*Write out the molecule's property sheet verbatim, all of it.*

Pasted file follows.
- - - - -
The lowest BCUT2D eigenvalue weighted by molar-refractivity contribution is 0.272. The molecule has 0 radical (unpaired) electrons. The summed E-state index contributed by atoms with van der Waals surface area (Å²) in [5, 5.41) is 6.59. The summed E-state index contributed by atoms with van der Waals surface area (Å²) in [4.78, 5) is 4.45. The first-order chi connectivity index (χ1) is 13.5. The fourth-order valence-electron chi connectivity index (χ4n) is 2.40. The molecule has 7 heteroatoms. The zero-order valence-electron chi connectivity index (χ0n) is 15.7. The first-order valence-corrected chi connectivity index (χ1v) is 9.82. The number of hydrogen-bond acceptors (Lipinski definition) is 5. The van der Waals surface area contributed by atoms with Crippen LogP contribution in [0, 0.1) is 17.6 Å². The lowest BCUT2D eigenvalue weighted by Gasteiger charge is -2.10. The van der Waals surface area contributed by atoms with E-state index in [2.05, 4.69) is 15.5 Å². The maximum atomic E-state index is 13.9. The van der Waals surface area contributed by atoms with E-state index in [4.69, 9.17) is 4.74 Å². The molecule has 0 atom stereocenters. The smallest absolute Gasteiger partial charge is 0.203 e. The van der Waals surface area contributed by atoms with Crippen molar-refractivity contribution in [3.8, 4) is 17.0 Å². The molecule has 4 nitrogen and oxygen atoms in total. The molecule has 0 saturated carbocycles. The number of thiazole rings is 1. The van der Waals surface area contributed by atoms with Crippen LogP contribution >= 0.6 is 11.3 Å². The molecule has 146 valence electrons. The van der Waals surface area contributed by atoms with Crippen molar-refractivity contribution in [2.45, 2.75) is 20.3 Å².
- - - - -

The lowest BCUT2D eigenvalue weighted by molar-refractivity contribution is 0.272. The molecule has 0 radical (unpaired) electrons. The summed E-state index contributed by atoms with van der Waals surface area (Å²) in [5, 5.41) is 6.59. The summed E-state index contributed by atoms with van der Waals surface area (Å²) in [4.78, 5) is 4.45. The first-order chi connectivity index (χ1) is 13.5. The fourth-order valence-electron chi connectivity index (χ4n) is 2.40. The molecule has 7 heteroatoms. The zero-order valence-electron chi connectivity index (χ0n) is 15.7. The first-order valence-corrected chi connectivity index (χ1v) is 9.82. The number of hydrogen-bond acceptors (Lipinski definition) is 5. The van der Waals surface area contributed by atoms with Crippen LogP contribution in [0, 0.1) is 17.6 Å². The lowest BCUT2D eigenvalue weighted by Gasteiger charge is -2.10. The van der Waals surface area contributed by atoms with E-state index in [2.05, 4.69) is 15.5 Å². The maximum atomic E-state index is 13.9. The van der Waals surface area contributed by atoms with E-state index in [4.69, 9.17) is 4.74 Å². The molecule has 0 atom stereocenters. The smallest absolute Gasteiger partial charge is 0.203 e. The van der Waals surface area contributed by atoms with Crippen molar-refractivity contribution in [3.8, 4) is 17.0 Å². The molecule has 4 nitrogen and oxygen atoms in total. The molecule has 0 saturated carbocycles. The number of thiazole rings is 1. The van der Waals surface area contributed by atoms with Crippen LogP contribution >= 0.6 is 11.3 Å². The molecule has 146 valence electrons. The van der Waals surface area contributed by atoms with Crippen molar-refractivity contribution in [2.45, 2.75) is 20.3 Å².